Tuesday, December 8, 2009

An Imitation of An Imitation of Life: The Tiger Woods Fiasco and Racial Identity

[photo credit: cablinasian like me]

I am not one to deal in idle gossip, and I know you all are probably so done with the whole Tiger Woods saga, but even as the story appears to die out and the media seems to want to move on, new details emerge.

For instance, the total number of women with possible romantic ties to Tiger has grown to nine, possibly ten. And if that was not enough, two of the women stated that he did not like to use condoms, so he put not only himself but his wife and other partners in danger as well. Had enough yet? But there’s more.

It was also reported that one of the women involved is offering nude pictures taken from his cell phone for sale to the highest bidder, and additionally, the allegations that some of the trysts took place in his Florida home he shared with his wife and children have caused his wife to move out.

Admittedly, I have no idea how much of this is true and how much is simply rumor and innuendo, but I do know that if you repeat a lie often enough, it sometimes takes on the guise of truth.

And in speaking to others about Tiger’s future and according to experts, the general consensus was that this incident would have not bearing on his career or his many endorsement deals. However, that was before the other women started coming out of the woodwork, and the other potentially damaging information came to light. Now, Tiger’s character is really called into question, and his future seems up in the air.

But the question I have is, if things really begin to go downhill for him, if the whole situation begins to spiral completely out of control, as it appears it is doing, and he stands to lose everything—the support of his sponsors and the concomitant lucrative endorsement deals—what will his posture be toward his ethic background then?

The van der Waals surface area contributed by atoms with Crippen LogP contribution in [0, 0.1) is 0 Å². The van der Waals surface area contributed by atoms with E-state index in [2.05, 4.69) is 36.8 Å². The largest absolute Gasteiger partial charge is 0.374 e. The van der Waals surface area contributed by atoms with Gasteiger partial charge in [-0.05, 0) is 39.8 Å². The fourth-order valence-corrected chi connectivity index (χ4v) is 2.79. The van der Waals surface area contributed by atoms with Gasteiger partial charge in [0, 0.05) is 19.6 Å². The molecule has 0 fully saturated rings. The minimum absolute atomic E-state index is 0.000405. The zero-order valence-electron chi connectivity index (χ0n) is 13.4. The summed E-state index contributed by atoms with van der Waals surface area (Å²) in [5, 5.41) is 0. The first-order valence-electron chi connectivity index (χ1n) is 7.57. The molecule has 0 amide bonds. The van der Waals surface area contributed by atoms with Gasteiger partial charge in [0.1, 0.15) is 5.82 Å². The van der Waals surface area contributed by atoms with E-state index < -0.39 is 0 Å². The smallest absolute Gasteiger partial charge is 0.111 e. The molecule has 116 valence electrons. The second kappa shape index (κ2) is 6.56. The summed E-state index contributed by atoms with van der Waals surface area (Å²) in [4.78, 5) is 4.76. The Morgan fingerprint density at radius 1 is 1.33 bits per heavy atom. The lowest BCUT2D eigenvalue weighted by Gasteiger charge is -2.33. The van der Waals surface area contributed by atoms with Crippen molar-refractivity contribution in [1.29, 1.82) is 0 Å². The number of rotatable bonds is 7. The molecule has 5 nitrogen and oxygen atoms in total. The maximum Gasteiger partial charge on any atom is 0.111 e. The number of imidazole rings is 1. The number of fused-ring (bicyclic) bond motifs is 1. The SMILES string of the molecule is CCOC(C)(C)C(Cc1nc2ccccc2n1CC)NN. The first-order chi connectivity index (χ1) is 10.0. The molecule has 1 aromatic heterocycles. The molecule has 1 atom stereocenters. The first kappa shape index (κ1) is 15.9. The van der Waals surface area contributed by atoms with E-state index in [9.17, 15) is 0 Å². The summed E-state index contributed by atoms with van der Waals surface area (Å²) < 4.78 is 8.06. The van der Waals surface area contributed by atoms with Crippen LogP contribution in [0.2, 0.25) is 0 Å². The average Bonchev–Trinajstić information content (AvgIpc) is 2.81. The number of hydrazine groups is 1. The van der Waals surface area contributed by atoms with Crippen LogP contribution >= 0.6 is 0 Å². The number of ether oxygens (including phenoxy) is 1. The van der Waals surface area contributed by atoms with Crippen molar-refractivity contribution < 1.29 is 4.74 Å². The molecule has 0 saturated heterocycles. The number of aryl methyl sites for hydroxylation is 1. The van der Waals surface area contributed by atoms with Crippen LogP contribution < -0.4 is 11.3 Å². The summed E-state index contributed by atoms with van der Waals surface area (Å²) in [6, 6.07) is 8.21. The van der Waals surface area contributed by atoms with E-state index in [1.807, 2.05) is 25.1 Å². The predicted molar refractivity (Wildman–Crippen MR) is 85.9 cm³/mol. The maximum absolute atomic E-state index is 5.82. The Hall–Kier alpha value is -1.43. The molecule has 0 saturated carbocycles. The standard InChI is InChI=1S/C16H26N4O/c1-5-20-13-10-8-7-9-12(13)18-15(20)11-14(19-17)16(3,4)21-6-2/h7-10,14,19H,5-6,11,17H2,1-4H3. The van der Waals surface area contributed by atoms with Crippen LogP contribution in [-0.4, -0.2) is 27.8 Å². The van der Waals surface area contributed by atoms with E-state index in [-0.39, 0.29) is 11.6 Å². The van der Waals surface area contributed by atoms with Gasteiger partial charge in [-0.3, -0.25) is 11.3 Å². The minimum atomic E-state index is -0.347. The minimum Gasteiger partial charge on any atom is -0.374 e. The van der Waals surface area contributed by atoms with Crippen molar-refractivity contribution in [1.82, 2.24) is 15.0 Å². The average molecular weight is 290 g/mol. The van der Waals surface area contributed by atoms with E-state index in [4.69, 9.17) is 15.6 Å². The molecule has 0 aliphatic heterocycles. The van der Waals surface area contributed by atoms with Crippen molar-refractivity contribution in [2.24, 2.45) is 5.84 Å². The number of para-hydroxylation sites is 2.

If you remember, when Tiger won the Master’s Tournament at age twenty-one, he made the infamous comment to Oprah that he did not identify as Black but as Cablinasian, a combination of Caucasian, Black, Indian, and Asian. He went even further in stating that it troubled him to be identified as Black.

However, if you look at recent history, many who did not identify as Black, or who seemingly had cut their ties to the Black community, came rushing back when the chips were down.

Do you remember the case of one Orenthal James (O.J.) Simpson? Before his 1995 trial for the death of his wife Nicole Simpson and her friend Ronald Goldman, Simpson seemed wholly disconnected from the African American community. However, following his acquittal by a practically all-Black jury, Simpson became ultra-Black. Suddenly, he was being photographed all up in Watts and Compton with Uncle Al Sharpton, eating soul food and offering praise and worship to Black Jesus in Black congregations.

It seems that facing a prison term of life without parole helps a man finally make up his mind in matters of race and religion.

And what about Michael Jackson? People were questioning both his commitment to the Black community as well as his desire to even remain Black when his legal troubles convinced him that “It Doesn’t Matter If You Are Black or White,” the long arm of the law will come after you. And then after his album “Invincible” tanked, he too sought out Uncle Al Sharpton to shepherd him back into Blackness.

The Black community welcomed both men back with open arms. Adoring crowds even greeted Simpson in Watts as if he were some kind of conquering hero. But both these men shared a pre-fame affinity with Black folks. O.J. grew up in a predominately Black, inner-city neighborhood and shared a similar narrative with Black folk. And though fame came to Michael Jackson when he was yet very young, most Black folk of a certain age still remembered a pre-plastic surgery Michael with the negroid nose and clung tenaciously to this image.